GPG supports the identity of the person distributing the file. SHAsum supports the identity of the file.
GPG, for instance, requires that someone owns a private key file, and they often use that keyfile in communication with other people, so there's a sense that yes, this keyfile is a file that This Person owns and has a passphrase to use, so I trust that when I get a file that is signed with that keyfile's signature, then it really is something coming from that person. (unless that person has been captured and tortured, or had both their keyfile AND passphrase stolen).
A SHAsum just looks at bits and verifies that they haven't changed. That's usually pretty good, but from what I understand, it can eventually be spoofed (not easily, but still...). There's no sense of personal interaction, either, so if an ISO gets posted online and they're always signed by this one dev, but suddenly it's signed with a different key, I might be prompted to investigate what's going on - was the old key deprecated and s/he has a new key now, or is someone trying to slip something by me?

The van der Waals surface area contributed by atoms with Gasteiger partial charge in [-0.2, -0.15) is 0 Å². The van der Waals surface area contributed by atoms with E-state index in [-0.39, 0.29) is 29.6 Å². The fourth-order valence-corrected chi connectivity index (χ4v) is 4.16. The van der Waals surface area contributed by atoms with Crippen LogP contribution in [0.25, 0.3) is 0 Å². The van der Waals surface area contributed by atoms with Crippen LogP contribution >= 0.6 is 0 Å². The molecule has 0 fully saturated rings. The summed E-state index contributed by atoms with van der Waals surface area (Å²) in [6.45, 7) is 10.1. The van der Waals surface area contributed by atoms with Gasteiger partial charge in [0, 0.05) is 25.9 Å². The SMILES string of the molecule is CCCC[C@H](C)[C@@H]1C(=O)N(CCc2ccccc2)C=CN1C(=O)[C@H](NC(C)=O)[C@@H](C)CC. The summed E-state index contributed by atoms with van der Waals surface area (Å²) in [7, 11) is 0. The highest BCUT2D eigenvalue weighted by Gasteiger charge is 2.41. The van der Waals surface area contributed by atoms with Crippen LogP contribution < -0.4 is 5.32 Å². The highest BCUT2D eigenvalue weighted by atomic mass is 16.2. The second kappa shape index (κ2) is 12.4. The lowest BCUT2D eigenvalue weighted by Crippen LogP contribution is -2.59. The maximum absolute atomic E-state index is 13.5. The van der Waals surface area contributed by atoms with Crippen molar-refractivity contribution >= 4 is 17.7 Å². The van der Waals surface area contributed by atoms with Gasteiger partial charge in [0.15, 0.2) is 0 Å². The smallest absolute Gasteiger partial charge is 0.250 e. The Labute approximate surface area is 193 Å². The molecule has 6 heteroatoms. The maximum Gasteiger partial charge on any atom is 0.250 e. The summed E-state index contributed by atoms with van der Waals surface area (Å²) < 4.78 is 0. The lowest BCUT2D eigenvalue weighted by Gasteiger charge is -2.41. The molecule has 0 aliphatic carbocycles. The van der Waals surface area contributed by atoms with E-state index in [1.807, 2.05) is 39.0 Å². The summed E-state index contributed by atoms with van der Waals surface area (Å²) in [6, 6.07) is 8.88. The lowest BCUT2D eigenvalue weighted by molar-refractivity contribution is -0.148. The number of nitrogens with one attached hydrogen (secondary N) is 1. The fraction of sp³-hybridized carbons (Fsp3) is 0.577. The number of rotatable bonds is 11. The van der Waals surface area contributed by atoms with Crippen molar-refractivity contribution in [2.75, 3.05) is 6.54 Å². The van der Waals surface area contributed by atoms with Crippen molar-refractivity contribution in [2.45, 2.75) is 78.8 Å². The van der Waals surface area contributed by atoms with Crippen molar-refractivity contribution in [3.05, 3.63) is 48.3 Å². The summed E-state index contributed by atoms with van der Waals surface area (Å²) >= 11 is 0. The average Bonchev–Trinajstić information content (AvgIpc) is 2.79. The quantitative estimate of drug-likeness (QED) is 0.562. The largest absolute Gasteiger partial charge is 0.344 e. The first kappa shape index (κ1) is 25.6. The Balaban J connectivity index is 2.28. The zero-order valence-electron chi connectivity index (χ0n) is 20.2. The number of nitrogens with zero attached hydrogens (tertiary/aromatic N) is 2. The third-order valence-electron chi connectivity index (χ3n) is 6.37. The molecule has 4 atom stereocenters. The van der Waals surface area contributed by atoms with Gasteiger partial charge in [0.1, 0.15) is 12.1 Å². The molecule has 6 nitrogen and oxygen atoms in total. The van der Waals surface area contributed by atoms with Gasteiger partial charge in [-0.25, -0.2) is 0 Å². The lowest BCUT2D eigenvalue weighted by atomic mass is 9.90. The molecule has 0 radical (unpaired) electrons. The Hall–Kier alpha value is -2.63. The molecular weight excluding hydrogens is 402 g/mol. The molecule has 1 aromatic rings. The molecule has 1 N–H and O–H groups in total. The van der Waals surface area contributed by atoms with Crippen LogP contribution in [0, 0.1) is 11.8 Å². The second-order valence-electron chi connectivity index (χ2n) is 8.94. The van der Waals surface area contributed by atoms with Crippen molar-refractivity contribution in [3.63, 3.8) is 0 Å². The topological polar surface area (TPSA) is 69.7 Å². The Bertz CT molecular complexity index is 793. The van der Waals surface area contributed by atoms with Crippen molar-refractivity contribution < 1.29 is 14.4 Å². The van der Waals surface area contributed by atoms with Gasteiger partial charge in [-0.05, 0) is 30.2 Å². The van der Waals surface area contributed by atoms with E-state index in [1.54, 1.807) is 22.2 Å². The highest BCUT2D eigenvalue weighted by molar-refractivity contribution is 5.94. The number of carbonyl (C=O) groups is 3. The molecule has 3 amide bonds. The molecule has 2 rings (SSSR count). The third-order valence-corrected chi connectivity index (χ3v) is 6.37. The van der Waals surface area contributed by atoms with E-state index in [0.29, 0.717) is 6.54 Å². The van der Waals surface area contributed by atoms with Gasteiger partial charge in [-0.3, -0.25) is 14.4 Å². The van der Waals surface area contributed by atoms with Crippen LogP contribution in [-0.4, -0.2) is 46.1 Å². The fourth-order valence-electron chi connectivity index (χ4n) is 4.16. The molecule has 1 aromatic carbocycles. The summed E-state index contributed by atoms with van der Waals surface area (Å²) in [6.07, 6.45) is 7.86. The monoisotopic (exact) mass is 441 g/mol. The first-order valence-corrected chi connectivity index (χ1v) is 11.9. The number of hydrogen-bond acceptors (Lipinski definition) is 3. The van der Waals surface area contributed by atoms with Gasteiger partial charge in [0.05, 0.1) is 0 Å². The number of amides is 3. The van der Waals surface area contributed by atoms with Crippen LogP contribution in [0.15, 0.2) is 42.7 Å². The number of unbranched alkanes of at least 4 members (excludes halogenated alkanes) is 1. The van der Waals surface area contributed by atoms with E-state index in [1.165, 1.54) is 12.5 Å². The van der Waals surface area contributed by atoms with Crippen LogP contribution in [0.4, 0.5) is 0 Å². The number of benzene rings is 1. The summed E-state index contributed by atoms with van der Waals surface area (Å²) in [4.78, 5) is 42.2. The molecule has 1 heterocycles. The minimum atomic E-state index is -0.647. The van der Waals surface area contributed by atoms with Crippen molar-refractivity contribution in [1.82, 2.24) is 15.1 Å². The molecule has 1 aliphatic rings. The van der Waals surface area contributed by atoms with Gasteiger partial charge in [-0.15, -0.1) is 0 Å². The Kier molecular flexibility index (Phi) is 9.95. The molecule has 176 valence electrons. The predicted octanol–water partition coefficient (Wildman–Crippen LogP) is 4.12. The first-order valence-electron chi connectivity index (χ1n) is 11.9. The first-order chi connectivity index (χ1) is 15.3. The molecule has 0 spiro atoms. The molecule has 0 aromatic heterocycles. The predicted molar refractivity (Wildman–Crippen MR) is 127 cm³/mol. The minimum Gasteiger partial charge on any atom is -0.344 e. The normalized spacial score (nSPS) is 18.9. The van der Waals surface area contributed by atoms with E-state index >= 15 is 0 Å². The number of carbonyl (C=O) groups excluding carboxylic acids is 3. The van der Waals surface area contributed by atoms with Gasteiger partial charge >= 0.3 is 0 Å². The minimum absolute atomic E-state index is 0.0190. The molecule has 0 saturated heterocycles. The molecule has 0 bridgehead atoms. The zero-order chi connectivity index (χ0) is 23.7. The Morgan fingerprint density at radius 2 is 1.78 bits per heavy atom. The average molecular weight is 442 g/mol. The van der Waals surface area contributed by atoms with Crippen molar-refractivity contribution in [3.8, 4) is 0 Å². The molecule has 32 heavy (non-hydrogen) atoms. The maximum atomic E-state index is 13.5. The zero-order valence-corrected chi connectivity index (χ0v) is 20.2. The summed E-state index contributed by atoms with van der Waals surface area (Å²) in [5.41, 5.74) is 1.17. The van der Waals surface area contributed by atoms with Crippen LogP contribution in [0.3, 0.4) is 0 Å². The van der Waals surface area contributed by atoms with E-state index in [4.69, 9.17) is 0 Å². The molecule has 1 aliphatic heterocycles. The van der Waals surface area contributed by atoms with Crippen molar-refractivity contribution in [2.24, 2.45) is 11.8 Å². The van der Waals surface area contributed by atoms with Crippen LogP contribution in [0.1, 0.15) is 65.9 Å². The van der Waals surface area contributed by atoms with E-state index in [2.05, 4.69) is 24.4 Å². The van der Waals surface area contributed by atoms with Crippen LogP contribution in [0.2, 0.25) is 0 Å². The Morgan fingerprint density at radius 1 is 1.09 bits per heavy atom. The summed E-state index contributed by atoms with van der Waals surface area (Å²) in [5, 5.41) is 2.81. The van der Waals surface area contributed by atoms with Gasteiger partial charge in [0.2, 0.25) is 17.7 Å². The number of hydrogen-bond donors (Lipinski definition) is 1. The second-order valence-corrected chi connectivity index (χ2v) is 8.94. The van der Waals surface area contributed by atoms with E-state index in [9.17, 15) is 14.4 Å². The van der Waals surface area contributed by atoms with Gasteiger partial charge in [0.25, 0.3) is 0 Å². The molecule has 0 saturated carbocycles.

There may be lower level reasons (gpg integration with a build system, that sort of thing) but that's my understanding of the reasoning.